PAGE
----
When our souls are on fire, old beliefs and opinions can be consumed, bringing us closer to our essential nature and the heart of healing." (Joan Borysenko)
Often times throughout the years, I’ve found it difficult to express my feelings verbally. Confused by the turmoil within me, I avoided expressing myself because it would mean that I would have to recognize it, feel it, and even re-live it again; something that I was sometimes not ready to do. Not knowing why, I would find myself writing a poem. There, in only a few layered images, I was able to capture my pain, safely. A poem seemed to embody the experience in such a manner that only I would know the truth, yet while upon reading it, other people’s interpretations would vary, so my feelings could remain safely hidden.
I’ve been writing poetry since the third grade. How could I know then that this writing would heal me? My heart knew, my soul. According to the Roman Plotinus (205-270 AD), my soul selected this body, my family, and the circumstances which would mold and express its essence (Hillman 8), so if this is the case, my need to write, to express myself, and to create is latent within me, perhaps within all of us.
Throughout time, humans who struggle with misfortune, pain, and trauma have sought answers to the question, "Why must people suffer?" Existentialism teaches us that to live is to suffer, yet Viktor Frankl in his work with Holocaust victims reminds us that to survive is to find meaning in the suffering (xii). I must admit that finding meaning in pain seems an exercise in torture; yet my journal, although not used often enough in the past, aided me in that circuitous route to freedom. I’ve journaled since I was in high school. I filled notebooks with poems, thoughts, and mind "clips." When I look back at them; those that survived numerous moves, I’m amazed at the chronology of pain and fear. My journal and poetry have seen me through initiation experiences, crises and trauma both physical and emotional. They have been the voice I hid from the world. Writing through pain of growth, through healing from living in a dysfunctional family, and through physical and emotional crises that life throws at me allows my soul to heal as well. Joseph Campbell tells us, "One thing that comes out in myths is that at the bottom of the abyss comes the voice of salvation. The black moment is the moment when the real message of transformation is going to come. At the darkest moment comes the light" (146).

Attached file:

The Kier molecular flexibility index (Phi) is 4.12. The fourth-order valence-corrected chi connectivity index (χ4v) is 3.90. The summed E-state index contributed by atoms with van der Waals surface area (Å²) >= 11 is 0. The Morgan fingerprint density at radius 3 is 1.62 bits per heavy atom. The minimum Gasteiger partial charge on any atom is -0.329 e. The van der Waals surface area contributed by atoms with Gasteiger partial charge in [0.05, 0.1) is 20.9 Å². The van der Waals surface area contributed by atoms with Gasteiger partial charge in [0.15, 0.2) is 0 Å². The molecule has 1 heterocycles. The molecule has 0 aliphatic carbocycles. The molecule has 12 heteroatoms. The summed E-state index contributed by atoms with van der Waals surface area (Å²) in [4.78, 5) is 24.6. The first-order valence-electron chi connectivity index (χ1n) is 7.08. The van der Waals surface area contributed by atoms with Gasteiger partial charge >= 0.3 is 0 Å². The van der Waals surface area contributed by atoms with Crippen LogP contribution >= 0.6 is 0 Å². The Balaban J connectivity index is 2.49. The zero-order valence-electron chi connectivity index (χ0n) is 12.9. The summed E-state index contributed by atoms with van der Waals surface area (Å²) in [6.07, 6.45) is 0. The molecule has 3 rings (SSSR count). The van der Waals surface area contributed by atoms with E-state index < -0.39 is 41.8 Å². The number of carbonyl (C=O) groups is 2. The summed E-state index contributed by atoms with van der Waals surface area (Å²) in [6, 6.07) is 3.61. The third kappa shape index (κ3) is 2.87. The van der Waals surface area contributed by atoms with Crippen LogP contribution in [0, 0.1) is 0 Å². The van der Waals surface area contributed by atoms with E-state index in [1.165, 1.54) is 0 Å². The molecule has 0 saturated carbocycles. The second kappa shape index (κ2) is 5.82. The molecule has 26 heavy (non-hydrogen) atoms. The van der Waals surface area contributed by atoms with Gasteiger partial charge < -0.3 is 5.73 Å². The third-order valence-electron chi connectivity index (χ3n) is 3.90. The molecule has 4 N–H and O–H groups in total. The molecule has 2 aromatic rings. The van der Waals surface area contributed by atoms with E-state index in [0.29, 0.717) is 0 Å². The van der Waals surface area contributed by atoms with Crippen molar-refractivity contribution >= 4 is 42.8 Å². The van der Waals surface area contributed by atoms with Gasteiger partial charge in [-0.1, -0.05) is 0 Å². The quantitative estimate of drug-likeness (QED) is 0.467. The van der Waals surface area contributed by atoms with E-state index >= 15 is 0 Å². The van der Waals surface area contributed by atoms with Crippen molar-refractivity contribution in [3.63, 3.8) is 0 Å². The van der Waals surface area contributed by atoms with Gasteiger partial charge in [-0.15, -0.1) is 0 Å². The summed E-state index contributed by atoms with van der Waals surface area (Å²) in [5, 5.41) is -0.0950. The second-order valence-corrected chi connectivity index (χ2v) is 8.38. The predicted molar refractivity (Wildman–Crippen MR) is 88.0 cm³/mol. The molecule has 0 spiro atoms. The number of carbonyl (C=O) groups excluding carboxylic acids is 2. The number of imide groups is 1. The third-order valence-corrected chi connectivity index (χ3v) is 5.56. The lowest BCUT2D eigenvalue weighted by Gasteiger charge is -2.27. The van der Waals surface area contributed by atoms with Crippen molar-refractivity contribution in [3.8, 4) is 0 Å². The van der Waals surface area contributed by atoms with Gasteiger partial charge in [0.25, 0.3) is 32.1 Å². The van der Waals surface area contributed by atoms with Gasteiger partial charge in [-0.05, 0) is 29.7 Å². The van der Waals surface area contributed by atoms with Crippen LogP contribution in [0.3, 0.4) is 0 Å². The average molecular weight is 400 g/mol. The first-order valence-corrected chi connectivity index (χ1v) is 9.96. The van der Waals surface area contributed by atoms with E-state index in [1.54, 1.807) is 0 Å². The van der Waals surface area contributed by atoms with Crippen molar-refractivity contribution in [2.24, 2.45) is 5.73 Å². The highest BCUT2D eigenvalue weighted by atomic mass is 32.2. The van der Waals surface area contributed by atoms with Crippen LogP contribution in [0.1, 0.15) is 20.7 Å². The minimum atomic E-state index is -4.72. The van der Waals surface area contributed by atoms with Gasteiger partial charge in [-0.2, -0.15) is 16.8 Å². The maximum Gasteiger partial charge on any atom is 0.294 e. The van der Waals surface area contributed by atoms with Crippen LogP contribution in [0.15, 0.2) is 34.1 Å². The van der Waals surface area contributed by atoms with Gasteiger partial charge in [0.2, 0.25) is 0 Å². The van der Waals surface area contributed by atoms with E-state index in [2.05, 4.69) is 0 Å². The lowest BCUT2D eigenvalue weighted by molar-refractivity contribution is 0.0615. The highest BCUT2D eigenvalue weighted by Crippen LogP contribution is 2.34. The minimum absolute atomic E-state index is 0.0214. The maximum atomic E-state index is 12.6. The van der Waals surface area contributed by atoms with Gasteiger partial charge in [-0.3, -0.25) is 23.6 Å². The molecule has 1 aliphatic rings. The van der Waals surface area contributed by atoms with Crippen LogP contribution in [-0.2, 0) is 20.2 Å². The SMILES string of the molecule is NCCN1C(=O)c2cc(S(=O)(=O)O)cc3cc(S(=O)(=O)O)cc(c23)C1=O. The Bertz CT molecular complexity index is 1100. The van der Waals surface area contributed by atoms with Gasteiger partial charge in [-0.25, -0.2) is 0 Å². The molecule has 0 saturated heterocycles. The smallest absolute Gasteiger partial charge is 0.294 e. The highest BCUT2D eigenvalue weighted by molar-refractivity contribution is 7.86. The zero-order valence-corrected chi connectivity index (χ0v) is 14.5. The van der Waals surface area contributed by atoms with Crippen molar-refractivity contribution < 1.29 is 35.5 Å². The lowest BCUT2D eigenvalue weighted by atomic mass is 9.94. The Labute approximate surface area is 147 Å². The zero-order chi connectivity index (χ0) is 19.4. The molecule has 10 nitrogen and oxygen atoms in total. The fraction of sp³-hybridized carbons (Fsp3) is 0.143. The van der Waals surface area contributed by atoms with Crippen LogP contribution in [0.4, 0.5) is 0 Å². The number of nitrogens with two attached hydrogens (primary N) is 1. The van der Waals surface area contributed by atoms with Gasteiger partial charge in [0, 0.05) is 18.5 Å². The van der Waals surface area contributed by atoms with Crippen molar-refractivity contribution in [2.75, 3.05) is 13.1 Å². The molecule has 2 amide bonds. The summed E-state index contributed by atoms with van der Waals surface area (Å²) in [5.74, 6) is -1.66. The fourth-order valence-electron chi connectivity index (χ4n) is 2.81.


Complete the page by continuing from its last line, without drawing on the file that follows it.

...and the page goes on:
At times, it’s been incredibly difficult to find that light or "pearl of great price" as Nathaniel Hawthorne tells us in his The Scarlet Letter. Like Hester Prynne, I make the pearl from those grains of suffering, and it’s worth the price because it enriches me, it heals my spirit that in itself is the freedom from pain and suffering. I journaled through such teenage angst as adoration, lost loves, never found loves, through college adventures including a radical burst of freedom to California at the age of 20; I even journaled through my first divorce. Then the years passed, and I forgot what I was supposed to remember: to give my soul its voice. I let the years of childbearing, graduate school, and career, steal the breath from me. I forgot to write until my father died, until I grappled with this new pain, grief. I couldn’t express it, I let the weight of it drag me down, but my soul remembered the way to heal, so I wrote the poem "Legacy," an elegy to my father.